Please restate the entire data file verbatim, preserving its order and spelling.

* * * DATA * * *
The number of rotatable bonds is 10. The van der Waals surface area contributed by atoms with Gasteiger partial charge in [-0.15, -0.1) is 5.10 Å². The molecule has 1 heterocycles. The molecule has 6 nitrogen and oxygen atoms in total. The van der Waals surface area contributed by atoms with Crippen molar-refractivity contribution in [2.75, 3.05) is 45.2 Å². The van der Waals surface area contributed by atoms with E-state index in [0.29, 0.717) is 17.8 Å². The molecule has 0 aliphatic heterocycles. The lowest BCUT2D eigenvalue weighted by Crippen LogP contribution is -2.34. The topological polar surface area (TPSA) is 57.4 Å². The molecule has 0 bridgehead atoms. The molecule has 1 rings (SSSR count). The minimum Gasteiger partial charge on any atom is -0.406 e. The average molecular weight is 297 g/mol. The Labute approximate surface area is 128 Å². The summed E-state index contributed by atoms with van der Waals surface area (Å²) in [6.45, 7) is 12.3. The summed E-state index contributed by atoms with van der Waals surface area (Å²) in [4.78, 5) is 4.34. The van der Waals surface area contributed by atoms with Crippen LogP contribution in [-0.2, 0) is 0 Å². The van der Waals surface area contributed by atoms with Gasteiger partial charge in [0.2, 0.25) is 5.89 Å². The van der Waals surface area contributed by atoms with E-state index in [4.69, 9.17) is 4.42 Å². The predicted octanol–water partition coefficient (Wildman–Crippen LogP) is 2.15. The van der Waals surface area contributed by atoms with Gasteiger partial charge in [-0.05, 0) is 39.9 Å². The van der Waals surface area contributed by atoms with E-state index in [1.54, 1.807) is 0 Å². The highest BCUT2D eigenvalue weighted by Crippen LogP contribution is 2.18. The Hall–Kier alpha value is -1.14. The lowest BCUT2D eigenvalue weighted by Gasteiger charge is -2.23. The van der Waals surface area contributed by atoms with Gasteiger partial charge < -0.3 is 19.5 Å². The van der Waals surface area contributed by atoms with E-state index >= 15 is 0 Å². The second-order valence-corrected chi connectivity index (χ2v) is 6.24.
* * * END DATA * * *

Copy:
The number of rotatable bonds is 10. The van der Waals surface area contributed by atoms with Gasteiger partial charge in [-0.15, -0.1) is 5.10 Å². The molecule has 1 heterocycles. The molecule has 6 nitrogen and oxygen atoms in total. The van der Waals surface area contributed by atoms with Crippen molar-refractivity contribution in [2.75, 3.05) is 45.2 Å². The van der Waals surface area contributed by atoms with E-state index in [0.29, 0.717) is 17.8 Å². The molecule has 0 aliphatic heterocycles. The lowest BCUT2D eigenvalue weighted by Crippen LogP contribution is -2.34. The topological polar surface area (TPSA) is 57.4 Å². The molecule has 0 bridgehead atoms. The molecule has 1 rings (SSSR count). The minimum Gasteiger partial charge on any atom is -0.406 e. The average molecular weight is 297 g/mol. The Labute approximate surface area is 128 Å². The summed E-state index contributed by atoms with van der Waals surface area (Å²) in [6.45, 7) is 12.3. The summed E-state index contributed by atoms with van der Waals surface area (Å²) in [4.78, 5) is 4.34. The van der Waals surface area contributed by atoms with Crippen LogP contribution in [-0.2, 0) is 0 Å². The van der Waals surface area contributed by atoms with Gasteiger partial charge in [0.2, 0.25) is 5.89 Å². The van der Waals surface area contributed by atoms with E-state index in [4.69, 9.17) is 4.42 Å². The predicted octanol–water partition coefficient (Wildman–Crippen LogP) is 2.15. The van der Waals surface area contributed by atoms with Gasteiger partial charge in [-0.05, 0) is 39.9 Å². The van der Waals surface area contributed by atoms with E-state index in [1.54, 1.807) is 0 Å². The highest BCUT2D eigenvalue weighted by Crippen LogP contribution is 2.18. The Hall–Kier alpha value is -1.14. The lowest BCUT2D eigenvalue weighted by Gasteiger charge is -2.23. The van der Waals surface area contributed by atoms with Gasteiger partial charge < -0.3 is 19.5 Å². The van der Waals surface area contributed by atoms with E-state index >= 15 is 0 Å². The second-order valence-corrected chi connectivity index (χ2v) is 6.24.